Another tragic aspect of eating meat is the sheer amount of plastic involved. Fast food wrappers, vacuum sealed grocery packs, to-go containers; all of these packaging options involve non-recyclable plastic and are basically required because of how quickly animal products spoil.
Eating meat directly leads to animal suffering. The unfortunate reality of the meat industry is that, no matter how it’s done, farming animals ultimately leads to both pain and suffering on a massive scale.
An abstract topic for most people who don’t work in a slaughterhouse, of course, but the fact remains that every bite of meat you take involves the death of an animal – with many species we eat even being capable of forming their own societies and animal culture.
Are there solutions to the environmental impacts of eating meat?
Can meat sustainability really be achieved? If you’re someone looking to learn a bit about how you can personally contribute to reducing the impact animal agriculture has on the environment, here are a few ideas:
Embrace plant-based or vegan diets and lifestyles. Veganism means different things to different people – but the overall idea is to live your life in a way that minimizes harming animals.
While you don’t necessarily have to learn how to go vegan, it’s the single most impactful thing you could do if you truly want to reduce your impact. A plant-based diet accomplishes a similar goal; depending on where you live, you can start by substituting plant based meat within your diet.
Plants like beans and legumes are some of the healthiest protein options that exist, and they offer a range of health benefits as well. Vegetarians and vegans have been shown to be at a reduced risk of diseases like type 2 diabetes, hypertension, and certain cancers.
Another interesting development is lab grown meat, also known as cultivated meat, a relatively new technology that involves growing things like chicken nuggies and steaks within production facilities without slaughtering any animals.
Educate yourself about meat and dairy subsidies. The animal agriculture industry receives a staggering amount of subsidies – in other words, your money, collected through taxes, is then given to beef farmers via agricultural subsidies.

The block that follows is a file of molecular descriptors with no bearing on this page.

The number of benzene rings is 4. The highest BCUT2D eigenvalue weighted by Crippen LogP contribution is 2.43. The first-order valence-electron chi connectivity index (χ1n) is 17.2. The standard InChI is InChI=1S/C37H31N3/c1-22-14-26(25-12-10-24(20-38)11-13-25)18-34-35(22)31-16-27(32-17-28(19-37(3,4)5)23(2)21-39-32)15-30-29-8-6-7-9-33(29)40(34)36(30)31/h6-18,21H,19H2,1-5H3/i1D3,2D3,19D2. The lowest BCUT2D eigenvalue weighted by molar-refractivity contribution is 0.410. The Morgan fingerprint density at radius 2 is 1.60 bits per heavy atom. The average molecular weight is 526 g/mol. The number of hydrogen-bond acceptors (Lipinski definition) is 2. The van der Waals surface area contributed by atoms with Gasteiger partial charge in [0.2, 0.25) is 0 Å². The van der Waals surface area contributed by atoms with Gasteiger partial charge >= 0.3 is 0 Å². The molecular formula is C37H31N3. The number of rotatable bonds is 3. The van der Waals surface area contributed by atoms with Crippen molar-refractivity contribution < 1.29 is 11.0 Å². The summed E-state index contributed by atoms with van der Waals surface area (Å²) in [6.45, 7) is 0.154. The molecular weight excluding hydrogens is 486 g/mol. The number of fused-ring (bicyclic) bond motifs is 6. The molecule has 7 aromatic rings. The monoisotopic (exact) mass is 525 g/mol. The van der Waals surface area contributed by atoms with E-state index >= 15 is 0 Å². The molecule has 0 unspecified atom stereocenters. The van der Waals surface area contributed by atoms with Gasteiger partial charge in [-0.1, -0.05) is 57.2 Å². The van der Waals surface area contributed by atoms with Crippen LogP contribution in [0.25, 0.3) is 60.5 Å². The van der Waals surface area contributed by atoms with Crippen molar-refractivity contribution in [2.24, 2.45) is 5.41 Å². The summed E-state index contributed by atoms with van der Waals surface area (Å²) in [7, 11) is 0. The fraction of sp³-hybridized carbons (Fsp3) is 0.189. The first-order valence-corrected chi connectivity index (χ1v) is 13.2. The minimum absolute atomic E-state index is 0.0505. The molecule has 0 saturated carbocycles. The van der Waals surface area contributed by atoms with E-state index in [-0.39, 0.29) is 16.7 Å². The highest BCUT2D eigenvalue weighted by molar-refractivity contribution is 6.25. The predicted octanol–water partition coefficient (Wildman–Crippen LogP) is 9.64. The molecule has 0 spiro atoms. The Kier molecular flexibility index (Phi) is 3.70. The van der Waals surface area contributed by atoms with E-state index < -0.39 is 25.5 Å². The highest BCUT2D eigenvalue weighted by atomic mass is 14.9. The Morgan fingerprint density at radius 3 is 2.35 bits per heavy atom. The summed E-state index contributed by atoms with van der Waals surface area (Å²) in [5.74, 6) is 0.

Here’s a PBS Frontline documentary I really enjoyed that talks a bit about how we ended up in our current situation (from 2002):
Being aware of how local and national governments favor the meat industry is a key part of reexamining how you vote and support future reforms. Taxes being funneled into an industry that produces high amounts of emissions while also negatively impacting our health seems insane – but most tend to go about their lives completely unaware.
Get involved with sustainable agriculture and gardening. The issues with meat extend beyond animals themselves – many of the problems are due to the crops we feed them. Massive monoculture farming operations require large quantities of land, water, pesticides, and even GMOs in some circumstances. While GMOs aren’t dangerous, the socioeconomic problems that come along with them can be.
Some solutions to these problems can be found within the world of sustainable agriculture. While not all meat industry problems can be fixed, educating yourself on the topic or even learning how to start a garden or begin backyard composting is still super valuable information.
Meat consumption and climate change go hand-in-hand, with our addiction to convenient, greasy, fleshy meals only recently becoming a major topic of discussion amongst climate scientists.
While a major shift within the animal agriculture industry seems far off, a general awareness of the environmental impact of eating meat is starting to take off all across the globe.
Do you have any thoughts on why the meat industry is bad for our planet?